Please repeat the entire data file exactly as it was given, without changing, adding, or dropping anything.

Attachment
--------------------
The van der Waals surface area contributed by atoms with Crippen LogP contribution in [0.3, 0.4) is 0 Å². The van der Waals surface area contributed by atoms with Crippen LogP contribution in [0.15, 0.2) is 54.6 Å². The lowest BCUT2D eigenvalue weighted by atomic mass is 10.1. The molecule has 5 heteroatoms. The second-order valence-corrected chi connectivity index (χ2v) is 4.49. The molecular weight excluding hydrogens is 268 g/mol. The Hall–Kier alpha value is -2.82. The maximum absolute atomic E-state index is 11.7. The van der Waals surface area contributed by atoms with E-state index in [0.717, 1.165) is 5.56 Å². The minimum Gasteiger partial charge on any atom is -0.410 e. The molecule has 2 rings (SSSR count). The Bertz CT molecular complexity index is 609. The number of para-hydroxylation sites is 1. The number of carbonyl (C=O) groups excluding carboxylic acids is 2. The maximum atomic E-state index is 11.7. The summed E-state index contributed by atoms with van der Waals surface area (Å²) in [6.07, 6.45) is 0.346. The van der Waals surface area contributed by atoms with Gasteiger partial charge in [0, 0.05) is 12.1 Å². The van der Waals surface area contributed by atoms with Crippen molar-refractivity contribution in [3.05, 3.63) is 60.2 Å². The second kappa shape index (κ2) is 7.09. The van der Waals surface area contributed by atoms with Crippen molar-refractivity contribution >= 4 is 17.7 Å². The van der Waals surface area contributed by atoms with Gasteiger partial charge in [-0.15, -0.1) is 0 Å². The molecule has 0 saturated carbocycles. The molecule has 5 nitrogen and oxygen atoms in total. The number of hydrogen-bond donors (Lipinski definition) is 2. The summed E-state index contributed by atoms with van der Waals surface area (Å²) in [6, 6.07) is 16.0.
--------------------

The van der Waals surface area contributed by atoms with Crippen LogP contribution in [0.3, 0.4) is 0 Å². The van der Waals surface area contributed by atoms with Crippen LogP contribution in [0.15, 0.2) is 54.6 Å². The lowest BCUT2D eigenvalue weighted by atomic mass is 10.1. The molecule has 5 heteroatoms. The second-order valence-corrected chi connectivity index (χ2v) is 4.49. The molecular weight excluding hydrogens is 268 g/mol. The Hall–Kier alpha value is -2.82. The maximum absolute atomic E-state index is 11.7. The van der Waals surface area contributed by atoms with E-state index in [0.717, 1.165) is 5.56 Å². The minimum Gasteiger partial charge on any atom is -0.410 e. The molecule has 2 rings (SSSR count). The Bertz CT molecular complexity index is 609. The number of para-hydroxylation sites is 1. The number of carbonyl (C=O) groups excluding carboxylic acids is 2. The maximum atomic E-state index is 11.7. The summed E-state index contributed by atoms with van der Waals surface area (Å²) in [6.07, 6.45) is 0.346. The van der Waals surface area contributed by atoms with Gasteiger partial charge in [0, 0.05) is 12.1 Å². The van der Waals surface area contributed by atoms with Crippen molar-refractivity contribution in [3.05, 3.63) is 60.2 Å². The second kappa shape index (κ2) is 7.09. The van der Waals surface area contributed by atoms with Crippen molar-refractivity contribution >= 4 is 17.7 Å². The van der Waals surface area contributed by atoms with Gasteiger partial charge in [-0.15, -0.1) is 0 Å². The molecule has 0 saturated carbocycles. The molecule has 5 nitrogen and oxygen atoms in total. The number of hydrogen-bond donors (Lipinski definition) is 2. The summed E-state index contributed by atoms with van der Waals surface area (Å²) in [6, 6.07) is 16.0.